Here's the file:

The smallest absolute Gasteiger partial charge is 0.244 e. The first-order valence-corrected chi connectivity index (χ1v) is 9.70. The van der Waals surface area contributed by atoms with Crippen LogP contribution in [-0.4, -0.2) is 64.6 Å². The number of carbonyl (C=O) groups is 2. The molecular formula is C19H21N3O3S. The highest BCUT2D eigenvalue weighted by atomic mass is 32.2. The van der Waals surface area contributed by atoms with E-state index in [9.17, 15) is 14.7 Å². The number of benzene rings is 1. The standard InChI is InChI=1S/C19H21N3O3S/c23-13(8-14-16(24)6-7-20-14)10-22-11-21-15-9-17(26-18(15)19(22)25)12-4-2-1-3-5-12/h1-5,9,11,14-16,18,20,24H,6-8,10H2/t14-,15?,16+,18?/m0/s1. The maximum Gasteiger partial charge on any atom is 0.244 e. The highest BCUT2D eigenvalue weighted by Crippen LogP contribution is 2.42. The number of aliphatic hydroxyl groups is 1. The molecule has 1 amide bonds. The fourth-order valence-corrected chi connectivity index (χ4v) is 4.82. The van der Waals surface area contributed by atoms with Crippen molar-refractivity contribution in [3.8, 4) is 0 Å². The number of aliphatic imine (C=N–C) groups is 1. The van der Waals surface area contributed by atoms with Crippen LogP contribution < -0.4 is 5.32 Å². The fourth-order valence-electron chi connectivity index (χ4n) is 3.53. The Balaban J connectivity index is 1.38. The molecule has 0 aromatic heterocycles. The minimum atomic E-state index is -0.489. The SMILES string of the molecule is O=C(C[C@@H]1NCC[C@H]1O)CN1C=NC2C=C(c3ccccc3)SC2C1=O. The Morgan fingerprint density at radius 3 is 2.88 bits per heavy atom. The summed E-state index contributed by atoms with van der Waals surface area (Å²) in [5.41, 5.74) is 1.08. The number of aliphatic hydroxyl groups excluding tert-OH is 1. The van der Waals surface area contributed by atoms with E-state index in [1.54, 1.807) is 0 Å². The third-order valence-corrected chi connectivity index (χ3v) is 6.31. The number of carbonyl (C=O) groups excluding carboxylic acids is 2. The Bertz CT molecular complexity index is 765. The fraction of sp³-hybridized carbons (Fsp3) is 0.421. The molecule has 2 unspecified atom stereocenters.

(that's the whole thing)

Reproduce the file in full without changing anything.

The smallest absolute Gasteiger partial charge is 0.244 e. The first-order valence-corrected chi connectivity index (χ1v) is 9.70. The van der Waals surface area contributed by atoms with Crippen LogP contribution in [-0.4, -0.2) is 64.6 Å². The number of carbonyl (C=O) groups is 2. The molecular formula is C19H21N3O3S. The highest BCUT2D eigenvalue weighted by atomic mass is 32.2. The van der Waals surface area contributed by atoms with E-state index in [9.17, 15) is 14.7 Å². The number of benzene rings is 1. The standard InChI is InChI=1S/C19H21N3O3S/c23-13(8-14-16(24)6-7-20-14)10-22-11-21-15-9-17(26-18(15)19(22)25)12-4-2-1-3-5-12/h1-5,9,11,14-16,18,20,24H,6-8,10H2/t14-,15?,16+,18?/m0/s1. The maximum Gasteiger partial charge on any atom is 0.244 e. The highest BCUT2D eigenvalue weighted by Crippen LogP contribution is 2.42. The number of aliphatic hydroxyl groups is 1. The molecule has 1 amide bonds. The fourth-order valence-corrected chi connectivity index (χ4v) is 4.82. The van der Waals surface area contributed by atoms with Crippen molar-refractivity contribution in [3.8, 4) is 0 Å². The number of aliphatic imine (C=N–C) groups is 1. The van der Waals surface area contributed by atoms with Crippen LogP contribution < -0.4 is 5.32 Å². The fourth-order valence-electron chi connectivity index (χ4n) is 3.53. The Balaban J connectivity index is 1.38. The molecule has 0 aromatic heterocycles. The minimum atomic E-state index is -0.489. The SMILES string of the molecule is O=C(C[C@@H]1NCC[C@H]1O)CN1C=NC2C=C(c3ccccc3)SC2C1=O. The Morgan fingerprint density at radius 3 is 2.88 bits per heavy atom. The summed E-state index contributed by atoms with van der Waals surface area (Å²) in [5.41, 5.74) is 1.08. The number of aliphatic hydroxyl groups excluding tert-OH is 1. The van der Waals surface area contributed by atoms with E-state index in [1.54, 1.807) is 0 Å². The third-order valence-corrected chi connectivity index (χ3v) is 6.31. The number of carbonyl (C=O) groups excluding carboxylic acids is 2. The Bertz CT molecular complexity index is 765. The fraction of sp³-hybridized carbons (Fsp3) is 0.421. The molecule has 2 unspecified atom stereocenters.